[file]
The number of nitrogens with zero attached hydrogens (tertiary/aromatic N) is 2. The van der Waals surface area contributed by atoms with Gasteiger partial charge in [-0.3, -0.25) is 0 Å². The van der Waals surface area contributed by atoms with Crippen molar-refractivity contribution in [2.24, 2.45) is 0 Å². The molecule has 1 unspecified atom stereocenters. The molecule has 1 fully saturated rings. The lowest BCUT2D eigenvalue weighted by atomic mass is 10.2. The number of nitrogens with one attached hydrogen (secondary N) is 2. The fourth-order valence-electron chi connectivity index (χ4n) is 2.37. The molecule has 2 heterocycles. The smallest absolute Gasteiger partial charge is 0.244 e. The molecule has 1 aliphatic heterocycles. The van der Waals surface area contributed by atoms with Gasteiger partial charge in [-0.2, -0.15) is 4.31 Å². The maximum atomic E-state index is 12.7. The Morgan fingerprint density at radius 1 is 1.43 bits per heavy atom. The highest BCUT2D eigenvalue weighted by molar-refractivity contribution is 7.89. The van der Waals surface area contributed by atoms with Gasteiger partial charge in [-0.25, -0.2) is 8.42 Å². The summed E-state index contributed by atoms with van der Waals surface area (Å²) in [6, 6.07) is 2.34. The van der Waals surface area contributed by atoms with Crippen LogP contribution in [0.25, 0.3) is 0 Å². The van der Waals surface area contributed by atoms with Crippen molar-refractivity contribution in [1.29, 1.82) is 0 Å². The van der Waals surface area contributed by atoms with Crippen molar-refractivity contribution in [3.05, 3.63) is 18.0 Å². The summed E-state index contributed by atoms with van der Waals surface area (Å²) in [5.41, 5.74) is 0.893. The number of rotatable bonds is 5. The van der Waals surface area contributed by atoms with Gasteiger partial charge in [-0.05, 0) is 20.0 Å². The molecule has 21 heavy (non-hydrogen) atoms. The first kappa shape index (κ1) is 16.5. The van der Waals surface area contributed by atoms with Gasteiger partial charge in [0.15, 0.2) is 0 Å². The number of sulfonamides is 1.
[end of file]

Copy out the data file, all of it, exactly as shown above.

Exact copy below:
The number of nitrogens with zero attached hydrogens (tertiary/aromatic N) is 2. The van der Waals surface area contributed by atoms with Gasteiger partial charge in [-0.3, -0.25) is 0 Å². The van der Waals surface area contributed by atoms with Crippen molar-refractivity contribution in [2.24, 2.45) is 0 Å². The molecule has 1 unspecified atom stereocenters. The molecule has 1 fully saturated rings. The lowest BCUT2D eigenvalue weighted by atomic mass is 10.2. The number of nitrogens with one attached hydrogen (secondary N) is 2. The fourth-order valence-electron chi connectivity index (χ4n) is 2.37. The molecule has 2 heterocycles. The smallest absolute Gasteiger partial charge is 0.244 e. The molecule has 1 aliphatic heterocycles. The van der Waals surface area contributed by atoms with Gasteiger partial charge in [-0.2, -0.15) is 4.31 Å². The maximum atomic E-state index is 12.7. The Morgan fingerprint density at radius 1 is 1.43 bits per heavy atom. The highest BCUT2D eigenvalue weighted by molar-refractivity contribution is 7.89. The van der Waals surface area contributed by atoms with Gasteiger partial charge in [-0.25, -0.2) is 8.42 Å². The summed E-state index contributed by atoms with van der Waals surface area (Å²) in [6, 6.07) is 2.34. The van der Waals surface area contributed by atoms with Crippen LogP contribution in [0.25, 0.3) is 0 Å². The van der Waals surface area contributed by atoms with Crippen molar-refractivity contribution in [1.29, 1.82) is 0 Å². The van der Waals surface area contributed by atoms with Crippen molar-refractivity contribution in [3.05, 3.63) is 18.0 Å². The summed E-state index contributed by atoms with van der Waals surface area (Å²) in [5.41, 5.74) is 0.893. The number of rotatable bonds is 5. The van der Waals surface area contributed by atoms with Gasteiger partial charge in [-0.05, 0) is 20.0 Å². The molecule has 21 heavy (non-hydrogen) atoms. The first kappa shape index (κ1) is 16.5. The van der Waals surface area contributed by atoms with Gasteiger partial charge in [0.15, 0.2) is 0 Å². The number of sulfonamides is 1.